Zafod Beatlebrox opens www.AmazingFunctionalArt.com
Local artist Zafod Beatlebrox, founder of the now defunct Music Taxi, a service that gave passengers opportunities to sing karaoke while riding to their destinations, has embarked on a new adventure.
Beatlebrox, who has created public art installments that can be seen throughout Summit County, decided he needed to focus on creating more functional art.
So, he set up a website, http://www.amazingfunctionalart.com so people could commission him for various projects.
"I’m hoping to do any kind of art people will dream up, whether they want interior or exterior décor, or basically anything they want made," Beatlebrox told The Park Record during an interview at his home in Brown’s Canyon. "I have a complete welding shop and work with metals, and teach a metal work class. But I also work with other mediums as well."
Beatlebrox is open to any ideas and has some of his own that he is excited to tell new clients about.
"Right now, I have a chap that has commissioned me to create an art car for the Burning Man Festival," Beatlebrox said. "It will be a 20-foot-long fish mobile."
The vehicle will be modeled after a pilot fish and will seat 14 people, and will have a crow’s nest area on the top.
"It has a fifth-wheel arrangement where the front two wheels are the drive car and then there will be a trailer that will move back and forth and the tail will also move side to side," Beatlebrox said. "The car will be able to do a double bend, and the mouth will open and close."
Beatlebrox is excited about the color.
"It will have eight-inch-wide stripes made out of scales," he said. "One stripe will be rusted metal. The alternating stripes will be galvanized metal, and each scale will be curved outward with an LED light behind it, so at night it will light up in waves of color."
Beatlebrox is also working on a planter made out of 1985 Oldsmobile Toranado for an upcoming exhibit in Coalville.
"I took the rear end and the front end and blended them together on one wheelwell," he said. "It’s on two tires and the center has been cut out to make the planter."
Still, the artist said there is no project too big or too small.
"I’m open to suggestions," he said. "I’ve created smaller items such as lamps and tables."
His kitchen is also adorned with cabinet doors made out of hubcaps and tinners rivets.
"I ran into these rivets in the mid-1970s when I worked for a company in Boston that made dust-collection systems for woodshops," Beatlebrox said. "I learned how to work with them there."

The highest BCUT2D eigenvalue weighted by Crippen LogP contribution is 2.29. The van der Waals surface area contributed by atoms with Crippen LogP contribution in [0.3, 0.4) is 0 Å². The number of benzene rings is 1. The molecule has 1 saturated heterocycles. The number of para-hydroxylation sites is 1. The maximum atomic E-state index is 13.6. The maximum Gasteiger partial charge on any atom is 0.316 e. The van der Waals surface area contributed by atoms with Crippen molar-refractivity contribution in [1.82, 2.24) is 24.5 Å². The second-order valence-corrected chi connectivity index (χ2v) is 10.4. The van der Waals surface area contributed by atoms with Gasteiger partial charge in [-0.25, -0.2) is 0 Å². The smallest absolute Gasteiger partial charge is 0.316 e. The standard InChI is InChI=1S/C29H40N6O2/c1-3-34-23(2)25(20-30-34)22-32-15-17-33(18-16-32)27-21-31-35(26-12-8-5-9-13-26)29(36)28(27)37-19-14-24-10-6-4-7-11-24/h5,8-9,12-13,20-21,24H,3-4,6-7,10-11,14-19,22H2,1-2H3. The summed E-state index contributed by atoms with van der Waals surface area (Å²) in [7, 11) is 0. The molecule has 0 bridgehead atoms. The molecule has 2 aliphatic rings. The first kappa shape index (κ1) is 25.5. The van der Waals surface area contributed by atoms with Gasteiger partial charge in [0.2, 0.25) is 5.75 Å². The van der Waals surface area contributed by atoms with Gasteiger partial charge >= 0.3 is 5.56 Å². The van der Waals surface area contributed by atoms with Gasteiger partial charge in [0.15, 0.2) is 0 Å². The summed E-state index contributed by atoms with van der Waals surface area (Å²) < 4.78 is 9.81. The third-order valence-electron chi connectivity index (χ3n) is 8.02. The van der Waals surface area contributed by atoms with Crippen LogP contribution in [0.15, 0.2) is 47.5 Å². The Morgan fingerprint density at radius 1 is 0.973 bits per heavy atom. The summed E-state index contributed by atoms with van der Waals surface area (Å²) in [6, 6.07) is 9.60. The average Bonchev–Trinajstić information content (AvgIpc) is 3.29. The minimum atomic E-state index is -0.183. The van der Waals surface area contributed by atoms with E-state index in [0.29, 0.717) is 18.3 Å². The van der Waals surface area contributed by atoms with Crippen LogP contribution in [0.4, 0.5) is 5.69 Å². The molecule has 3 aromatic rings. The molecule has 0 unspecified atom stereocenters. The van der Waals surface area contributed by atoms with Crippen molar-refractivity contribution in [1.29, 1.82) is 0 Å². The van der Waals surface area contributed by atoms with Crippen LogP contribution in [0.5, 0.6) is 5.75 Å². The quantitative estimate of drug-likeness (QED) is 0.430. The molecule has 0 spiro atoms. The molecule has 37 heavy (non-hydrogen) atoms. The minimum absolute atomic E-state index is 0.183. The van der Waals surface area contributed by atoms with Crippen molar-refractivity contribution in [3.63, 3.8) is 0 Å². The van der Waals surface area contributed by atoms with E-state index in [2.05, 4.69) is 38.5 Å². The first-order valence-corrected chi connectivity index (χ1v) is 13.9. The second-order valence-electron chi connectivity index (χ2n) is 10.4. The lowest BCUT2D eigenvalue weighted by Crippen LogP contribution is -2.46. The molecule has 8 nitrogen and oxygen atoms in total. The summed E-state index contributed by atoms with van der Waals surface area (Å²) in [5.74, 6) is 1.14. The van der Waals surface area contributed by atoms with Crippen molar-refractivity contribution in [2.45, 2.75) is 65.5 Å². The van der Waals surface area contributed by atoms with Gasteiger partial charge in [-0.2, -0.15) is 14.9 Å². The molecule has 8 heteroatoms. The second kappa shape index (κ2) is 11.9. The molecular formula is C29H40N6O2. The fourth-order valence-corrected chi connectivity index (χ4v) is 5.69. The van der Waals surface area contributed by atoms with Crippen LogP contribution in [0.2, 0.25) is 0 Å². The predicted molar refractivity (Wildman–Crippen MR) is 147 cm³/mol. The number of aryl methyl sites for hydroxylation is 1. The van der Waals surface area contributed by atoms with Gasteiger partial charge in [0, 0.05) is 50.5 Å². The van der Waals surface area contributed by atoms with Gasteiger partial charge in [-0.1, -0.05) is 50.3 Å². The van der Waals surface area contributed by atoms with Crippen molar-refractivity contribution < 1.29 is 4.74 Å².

Once a client contacts Beatlebrox, he or she will discuss the project and the price.
"Pricing has to do with what’s involved in the work, and we’ll look at the materials and scale and come up with an agreement."
Beatlebrox has been interested in art since he was in high school.
"I remember taking study hall and found it was just a waste of time," he said with a laugh. "So, I enrolled in art classes after that."
Beatlebox’s interest in art has to do with his dyslexia.
"I don’t do as well with words as others do, but I do well in the sciences and I understand how things work," he said. "Unfortunately, I never had the vision that I could make a living out of art, and throughout my life, it was more of an elaborate hobby."
His draw to metal emerged during his post-college, industrial career.
"I didn’t finish college, and worked in blue-collar type jobs," Beatlebrox said. "I did a lot in the mechanical and industrial fields, and there were many times when I would look at my materials and thought of different things I could do artistically."
Throughout the years, Beatlebrox has created functional art for his friends and himself for years.
"Mostly it had been as a sideline," he said. "When I closed Music Taxi, I knew I had to do so something."
So, he tapped into 21st Century advertising, also known as the Internet, and created the website.
"I named it Amazing Functional Art, not because I’m egotistical, but because I needed to use a banner that people will jump on," he said.
For more information, visit http://www.amazingfunctionalart.com.
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In the closing scenes of the about-to-be released documentary “Public Trust,” environmental journalist Hal Herring says this of the battle over public lands: “You only have a right to what you are willing to fight for.”